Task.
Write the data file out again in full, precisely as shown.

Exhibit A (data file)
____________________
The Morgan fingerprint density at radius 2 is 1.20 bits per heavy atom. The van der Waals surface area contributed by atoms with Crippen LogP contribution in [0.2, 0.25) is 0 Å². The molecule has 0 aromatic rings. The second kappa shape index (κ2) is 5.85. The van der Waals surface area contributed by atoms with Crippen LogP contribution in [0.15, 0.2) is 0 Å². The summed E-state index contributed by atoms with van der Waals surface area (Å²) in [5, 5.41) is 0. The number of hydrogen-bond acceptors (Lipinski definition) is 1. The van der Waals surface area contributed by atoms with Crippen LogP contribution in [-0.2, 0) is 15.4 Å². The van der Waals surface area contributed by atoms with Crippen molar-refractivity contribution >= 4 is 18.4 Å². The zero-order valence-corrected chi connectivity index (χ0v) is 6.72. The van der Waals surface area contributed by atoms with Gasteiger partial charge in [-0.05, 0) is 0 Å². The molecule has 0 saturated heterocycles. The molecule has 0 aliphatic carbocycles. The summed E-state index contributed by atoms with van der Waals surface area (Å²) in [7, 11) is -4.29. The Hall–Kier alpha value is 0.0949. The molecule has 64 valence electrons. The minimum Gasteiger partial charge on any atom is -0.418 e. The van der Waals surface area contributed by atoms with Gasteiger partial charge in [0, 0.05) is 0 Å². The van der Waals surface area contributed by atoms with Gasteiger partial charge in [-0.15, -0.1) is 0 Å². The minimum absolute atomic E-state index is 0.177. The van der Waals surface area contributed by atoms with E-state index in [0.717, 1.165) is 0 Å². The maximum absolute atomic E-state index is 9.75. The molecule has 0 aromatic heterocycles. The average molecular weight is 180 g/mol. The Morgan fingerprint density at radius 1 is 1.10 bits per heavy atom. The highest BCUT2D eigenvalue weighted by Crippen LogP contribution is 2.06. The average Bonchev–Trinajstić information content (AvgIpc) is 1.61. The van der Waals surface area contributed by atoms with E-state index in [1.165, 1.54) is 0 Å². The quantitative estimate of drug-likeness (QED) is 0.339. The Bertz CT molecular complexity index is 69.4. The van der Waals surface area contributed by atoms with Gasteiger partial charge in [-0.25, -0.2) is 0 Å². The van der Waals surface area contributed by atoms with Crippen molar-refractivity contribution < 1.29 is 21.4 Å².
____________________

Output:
The Morgan fingerprint density at radius 2 is 1.20 bits per heavy atom. The van der Waals surface area contributed by atoms with Crippen LogP contribution in [0.2, 0.25) is 0 Å². The molecule has 0 aromatic rings. The second kappa shape index (κ2) is 5.85. The van der Waals surface area contributed by atoms with Crippen LogP contribution in [0.15, 0.2) is 0 Å². The summed E-state index contributed by atoms with van der Waals surface area (Å²) in [5, 5.41) is 0. The number of hydrogen-bond acceptors (Lipinski definition) is 1. The van der Waals surface area contributed by atoms with Crippen LogP contribution in [-0.2, 0) is 15.4 Å². The van der Waals surface area contributed by atoms with Crippen molar-refractivity contribution >= 4 is 18.4 Å². The zero-order valence-corrected chi connectivity index (χ0v) is 6.72. The van der Waals surface area contributed by atoms with Gasteiger partial charge in [-0.05, 0) is 0 Å². The molecule has 0 saturated heterocycles. The molecule has 0 aliphatic carbocycles. The summed E-state index contributed by atoms with van der Waals surface area (Å²) in [7, 11) is -4.29. The Hall–Kier alpha value is 0.0949. The molecule has 64 valence electrons. The minimum Gasteiger partial charge on any atom is -0.418 e. The van der Waals surface area contributed by atoms with Gasteiger partial charge in [0, 0.05) is 0 Å². The van der Waals surface area contributed by atoms with Gasteiger partial charge in [-0.15, -0.1) is 0 Å². The minimum absolute atomic E-state index is 0.177. The van der Waals surface area contributed by atoms with E-state index in [0.717, 1.165) is 0 Å². The maximum absolute atomic E-state index is 9.75. The molecule has 0 aromatic heterocycles. The average molecular weight is 180 g/mol. The Morgan fingerprint density at radius 1 is 1.10 bits per heavy atom. The highest BCUT2D eigenvalue weighted by Crippen LogP contribution is 2.06. The average Bonchev–Trinajstić information content (AvgIpc) is 1.61. The van der Waals surface area contributed by atoms with E-state index in [1.165, 1.54) is 0 Å². The quantitative estimate of drug-likeness (QED) is 0.339. The Bertz CT molecular complexity index is 69.4. The van der Waals surface area contributed by atoms with Gasteiger partial charge in [-0.25, -0.2) is 0 Å². The van der Waals surface area contributed by atoms with Crippen molar-refractivity contribution < 1.29 is 21.4 Å².